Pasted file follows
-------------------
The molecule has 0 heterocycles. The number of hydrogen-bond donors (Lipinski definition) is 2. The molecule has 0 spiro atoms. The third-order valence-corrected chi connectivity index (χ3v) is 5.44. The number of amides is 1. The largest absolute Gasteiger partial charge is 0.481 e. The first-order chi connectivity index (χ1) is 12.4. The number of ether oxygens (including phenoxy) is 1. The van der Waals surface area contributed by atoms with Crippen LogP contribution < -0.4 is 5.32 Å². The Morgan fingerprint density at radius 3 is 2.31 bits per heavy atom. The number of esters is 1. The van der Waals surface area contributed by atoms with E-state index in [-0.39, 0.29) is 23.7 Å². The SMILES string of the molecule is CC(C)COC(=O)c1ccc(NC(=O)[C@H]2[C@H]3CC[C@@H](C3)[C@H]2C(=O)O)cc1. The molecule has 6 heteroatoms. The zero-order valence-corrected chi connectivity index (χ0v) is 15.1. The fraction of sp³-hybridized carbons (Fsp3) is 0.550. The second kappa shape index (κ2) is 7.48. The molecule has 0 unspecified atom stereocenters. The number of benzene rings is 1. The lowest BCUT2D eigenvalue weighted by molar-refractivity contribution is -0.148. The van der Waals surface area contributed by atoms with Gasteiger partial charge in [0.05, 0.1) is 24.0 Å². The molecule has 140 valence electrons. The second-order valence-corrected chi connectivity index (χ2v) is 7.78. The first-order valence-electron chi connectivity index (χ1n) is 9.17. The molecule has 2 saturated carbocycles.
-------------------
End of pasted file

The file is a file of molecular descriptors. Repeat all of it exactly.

The molecule has 0 heterocycles. The number of hydrogen-bond donors (Lipinski definition) is 2. The molecule has 0 spiro atoms. The third-order valence-corrected chi connectivity index (χ3v) is 5.44. The number of amides is 1. The largest absolute Gasteiger partial charge is 0.481 e. The first-order chi connectivity index (χ1) is 12.4. The number of ether oxygens (including phenoxy) is 1. The van der Waals surface area contributed by atoms with Crippen LogP contribution < -0.4 is 5.32 Å². The Morgan fingerprint density at radius 3 is 2.31 bits per heavy atom. The number of esters is 1. The van der Waals surface area contributed by atoms with E-state index in [-0.39, 0.29) is 23.7 Å². The SMILES string of the molecule is CC(C)COC(=O)c1ccc(NC(=O)[C@H]2[C@H]3CC[C@@H](C3)[C@H]2C(=O)O)cc1. The molecule has 6 heteroatoms. The zero-order valence-corrected chi connectivity index (χ0v) is 15.1. The fraction of sp³-hybridized carbons (Fsp3) is 0.550. The second kappa shape index (κ2) is 7.48. The molecule has 0 unspecified atom stereocenters. The number of benzene rings is 1. The lowest BCUT2D eigenvalue weighted by molar-refractivity contribution is -0.148. The van der Waals surface area contributed by atoms with Gasteiger partial charge in [0.05, 0.1) is 24.0 Å². The molecule has 140 valence electrons. The second-order valence-corrected chi connectivity index (χ2v) is 7.78. The first-order valence-electron chi connectivity index (χ1n) is 9.17. The molecule has 2 saturated carbocycles.